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Two different takes on two iconic classic Fords. Welcome to the Escort Combi and Mk2 Cortina — Simon Coulson-style…

Affordable classic Fords are not everyday occurrences, especially if you favour the rear-wheel-drive variety. When a V6’d bruiser of a Mk2 turns up for a reasonable price it’s probably time to spring into action. Even when not in running order, it goes to show that you can pick up a bargain.

For those readers who aren’t already heading towards Cambridge with an empty trailer, we’ll press on with the blurb: first of all, we’re keeping the V6, it might be a heavy old lump but we’re prepared to forgive it, even if it’s just for the burble. Externally, things are modernised — all the chrome has been painted black while the bodywork has been shot in a fetching grey, the only deviation from the black and grey theme being a splash of minty green to keep things interesting. At each corner you’ll find some modern(ish) large diameter wheels and low-profile rubber to help them squeeze under the arches. 

escort combi

At the opposite end of the scale to the ’Tina, we’ve got a rock-solid example of a rare (but often overlooked) late-model classic Ford – the Mk4 Escort Combi. Sure, you could probably find a cheaper one, but sometimes it’s nicer to just get on with the mods rather than start your project repairing rust and sourcing replacement parts.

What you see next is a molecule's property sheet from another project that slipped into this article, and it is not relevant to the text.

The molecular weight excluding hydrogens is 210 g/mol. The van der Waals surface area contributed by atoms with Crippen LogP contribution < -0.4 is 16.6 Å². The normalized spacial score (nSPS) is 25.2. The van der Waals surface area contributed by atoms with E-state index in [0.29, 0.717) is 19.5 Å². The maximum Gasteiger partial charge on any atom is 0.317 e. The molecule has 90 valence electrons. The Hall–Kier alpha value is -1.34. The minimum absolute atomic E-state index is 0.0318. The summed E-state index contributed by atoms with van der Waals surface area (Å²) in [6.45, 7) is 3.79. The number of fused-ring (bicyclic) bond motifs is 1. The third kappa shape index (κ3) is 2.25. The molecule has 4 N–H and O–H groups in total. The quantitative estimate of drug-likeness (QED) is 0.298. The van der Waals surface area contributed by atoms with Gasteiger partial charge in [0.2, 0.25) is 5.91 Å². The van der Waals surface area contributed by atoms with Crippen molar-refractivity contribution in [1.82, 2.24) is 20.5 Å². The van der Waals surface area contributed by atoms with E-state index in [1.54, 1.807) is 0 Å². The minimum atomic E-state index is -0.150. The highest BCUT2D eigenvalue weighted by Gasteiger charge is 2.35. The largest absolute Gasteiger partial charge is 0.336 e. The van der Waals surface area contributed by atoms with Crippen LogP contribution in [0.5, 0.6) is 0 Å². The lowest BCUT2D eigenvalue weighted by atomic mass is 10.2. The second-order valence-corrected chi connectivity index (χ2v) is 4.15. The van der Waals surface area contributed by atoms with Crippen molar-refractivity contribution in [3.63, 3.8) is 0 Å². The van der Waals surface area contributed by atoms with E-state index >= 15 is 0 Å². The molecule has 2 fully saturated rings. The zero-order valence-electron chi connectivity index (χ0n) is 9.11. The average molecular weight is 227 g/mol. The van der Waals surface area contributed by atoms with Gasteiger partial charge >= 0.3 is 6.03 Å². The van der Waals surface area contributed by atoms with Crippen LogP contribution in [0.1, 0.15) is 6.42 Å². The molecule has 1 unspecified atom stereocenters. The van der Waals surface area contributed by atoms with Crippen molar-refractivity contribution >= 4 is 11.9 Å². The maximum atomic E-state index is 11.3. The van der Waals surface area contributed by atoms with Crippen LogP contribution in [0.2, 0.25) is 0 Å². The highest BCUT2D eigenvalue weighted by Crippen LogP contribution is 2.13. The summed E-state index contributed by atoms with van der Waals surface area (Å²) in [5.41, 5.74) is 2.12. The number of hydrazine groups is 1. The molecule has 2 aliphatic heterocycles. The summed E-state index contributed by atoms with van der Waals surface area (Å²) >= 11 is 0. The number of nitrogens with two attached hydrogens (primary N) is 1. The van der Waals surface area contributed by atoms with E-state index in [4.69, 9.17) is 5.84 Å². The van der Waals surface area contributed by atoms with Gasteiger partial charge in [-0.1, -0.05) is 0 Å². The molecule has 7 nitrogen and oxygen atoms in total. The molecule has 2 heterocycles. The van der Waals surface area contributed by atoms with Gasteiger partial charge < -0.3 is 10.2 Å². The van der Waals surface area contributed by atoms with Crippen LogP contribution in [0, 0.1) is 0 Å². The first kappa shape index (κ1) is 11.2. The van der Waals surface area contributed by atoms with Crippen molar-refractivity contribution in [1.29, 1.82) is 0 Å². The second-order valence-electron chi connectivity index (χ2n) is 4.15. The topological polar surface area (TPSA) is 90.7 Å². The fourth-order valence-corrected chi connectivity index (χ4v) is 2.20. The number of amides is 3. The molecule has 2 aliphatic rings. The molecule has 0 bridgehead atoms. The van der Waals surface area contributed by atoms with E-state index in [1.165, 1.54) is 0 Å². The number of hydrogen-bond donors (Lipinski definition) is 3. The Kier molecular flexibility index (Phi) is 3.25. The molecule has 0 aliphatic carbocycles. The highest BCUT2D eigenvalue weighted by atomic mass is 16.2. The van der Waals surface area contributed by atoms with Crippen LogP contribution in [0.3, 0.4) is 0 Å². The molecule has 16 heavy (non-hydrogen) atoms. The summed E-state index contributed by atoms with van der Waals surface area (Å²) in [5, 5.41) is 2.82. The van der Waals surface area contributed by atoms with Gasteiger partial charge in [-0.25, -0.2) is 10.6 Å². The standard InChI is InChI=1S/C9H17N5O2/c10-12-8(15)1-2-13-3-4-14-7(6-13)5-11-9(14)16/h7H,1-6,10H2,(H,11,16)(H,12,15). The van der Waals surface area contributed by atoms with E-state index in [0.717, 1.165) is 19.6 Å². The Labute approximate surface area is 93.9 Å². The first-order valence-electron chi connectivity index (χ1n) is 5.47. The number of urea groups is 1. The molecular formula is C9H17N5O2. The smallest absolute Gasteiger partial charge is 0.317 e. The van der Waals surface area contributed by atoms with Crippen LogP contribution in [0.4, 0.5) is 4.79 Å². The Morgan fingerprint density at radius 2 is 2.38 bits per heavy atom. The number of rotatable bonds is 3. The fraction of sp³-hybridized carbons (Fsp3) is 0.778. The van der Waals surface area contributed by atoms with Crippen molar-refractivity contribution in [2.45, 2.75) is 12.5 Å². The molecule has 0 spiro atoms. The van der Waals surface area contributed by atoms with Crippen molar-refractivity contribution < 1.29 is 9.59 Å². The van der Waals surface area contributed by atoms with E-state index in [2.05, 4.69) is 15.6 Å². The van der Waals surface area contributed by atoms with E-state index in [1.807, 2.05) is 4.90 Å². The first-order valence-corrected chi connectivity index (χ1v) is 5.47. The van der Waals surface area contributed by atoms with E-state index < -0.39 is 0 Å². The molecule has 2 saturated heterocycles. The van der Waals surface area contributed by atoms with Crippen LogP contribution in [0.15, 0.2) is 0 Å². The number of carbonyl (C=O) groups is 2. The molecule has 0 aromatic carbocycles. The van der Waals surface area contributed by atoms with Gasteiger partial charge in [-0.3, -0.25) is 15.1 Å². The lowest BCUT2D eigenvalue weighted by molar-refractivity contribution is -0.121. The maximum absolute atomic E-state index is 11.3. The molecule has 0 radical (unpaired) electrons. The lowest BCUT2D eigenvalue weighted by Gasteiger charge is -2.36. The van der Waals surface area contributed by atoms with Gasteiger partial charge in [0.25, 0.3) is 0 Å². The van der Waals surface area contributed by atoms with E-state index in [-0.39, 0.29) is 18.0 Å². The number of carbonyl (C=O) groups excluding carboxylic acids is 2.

Our take on the van certainly stands out thanks to a retina-searing red ‘n’ yellow colour combo that looks modern but also has its roots in front-wheel-drive Escort racing history. We’ve stopped short of including Datapost livery, but the reference is there for those in the know. If the choice of wheel colour might not be to everyone’s tastes, then the choice of wheel might divide opinions even further, Cossie five-spokes are a Marmite wheel, but they seem to work in this context. Inside, like plenty of people before, it’d make sense to borrow some goodies from a bit further up the range whether that be some sporty RS/XR bits or some lovely Ghia goodies. Running gear depends on what you’re planning on using it for but I reckon it just has to have a turbo. Whether that be attached to a diesel motor in your work hauler or a traditional CVH in your drag strip special is down to you.

Words and Illustrations Simon Coulson

Click here for more of Simon C’s project ideas

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